Performance here hasn't stood out from the pack over the trailing 10 years through August 2018. During that time, it nearly matched the corporate-bond Morningstar Category average and the Bloomberg Barclays U.S. Corporate Bond Index, which casts a wider net and includes more short-term bonds. However, the fund's low fee should give it an edge over the long term.
Investment-grade corporate-bond returns are primarily driven by interest rates, since their default risk is low. But since they introduce credit risk, they offer higher expected returns than Treasury bonds with comparable interest-rate risk. This difference is the credit spread. When credit spreads widen and the market requires greater compensation for bearing credit risk, which often happens in weakening business environments, investment-grade corporate bonds tend to underperform safer Treasuries. Conversely, narrowing credit spreads give lower-quality bonds a boost. The lower the bond's credit quality, the more sensitive it is to changes in the credit spread. This fund has some spread risk since it has considerable exposure to bonds at the lower end of the investment-grade credit spectrum.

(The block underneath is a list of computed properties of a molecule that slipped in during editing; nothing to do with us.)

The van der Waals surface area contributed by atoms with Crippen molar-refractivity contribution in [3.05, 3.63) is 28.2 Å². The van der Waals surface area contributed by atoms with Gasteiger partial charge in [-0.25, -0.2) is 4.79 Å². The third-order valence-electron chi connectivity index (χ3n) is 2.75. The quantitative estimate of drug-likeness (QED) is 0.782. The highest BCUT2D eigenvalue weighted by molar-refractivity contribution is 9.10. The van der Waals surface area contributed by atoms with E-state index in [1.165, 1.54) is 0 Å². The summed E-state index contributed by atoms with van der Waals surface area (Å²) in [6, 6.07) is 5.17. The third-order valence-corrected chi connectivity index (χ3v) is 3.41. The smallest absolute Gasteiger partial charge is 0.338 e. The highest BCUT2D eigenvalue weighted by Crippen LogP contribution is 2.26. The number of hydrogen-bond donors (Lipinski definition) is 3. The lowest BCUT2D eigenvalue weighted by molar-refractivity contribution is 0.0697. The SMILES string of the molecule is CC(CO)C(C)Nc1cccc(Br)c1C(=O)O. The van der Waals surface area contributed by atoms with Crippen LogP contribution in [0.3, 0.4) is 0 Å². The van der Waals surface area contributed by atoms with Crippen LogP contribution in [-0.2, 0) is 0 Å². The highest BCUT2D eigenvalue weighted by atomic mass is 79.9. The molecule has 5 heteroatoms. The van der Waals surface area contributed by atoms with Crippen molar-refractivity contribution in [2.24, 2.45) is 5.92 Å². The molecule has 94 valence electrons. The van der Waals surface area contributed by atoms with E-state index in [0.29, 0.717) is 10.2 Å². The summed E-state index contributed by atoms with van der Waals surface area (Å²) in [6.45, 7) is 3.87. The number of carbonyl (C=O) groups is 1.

This broad market-value-weighted portfolio relies on the market's collective wisdom to assess the relative value of its holdings, effectively betting that the market is offering a fair deal. In aggregate, that's probably a good assumption. The market knows what investment-grade bonds' future cash flows will be with greater certainty than stocks', meaning there is less room to find an informational edge here. Bonds' risk and return are closely linked. So, while it may be easy to construct a bond portfolio that will produce market-beating returns, it is hard to do so without taking greater risk.
There are some criticisms of market-value-weighted bond index funds, like this one, but they do not shake our confidence in this approach. Most notably, the idea of assigning larger weightings to more heavily indebted issuers seems a bit illogical. But larger issuers tend to be larger companies with the resources necessary to effectively service their debt. And to the extent that these larger issuers are riskier, they should offer compensation for that risk.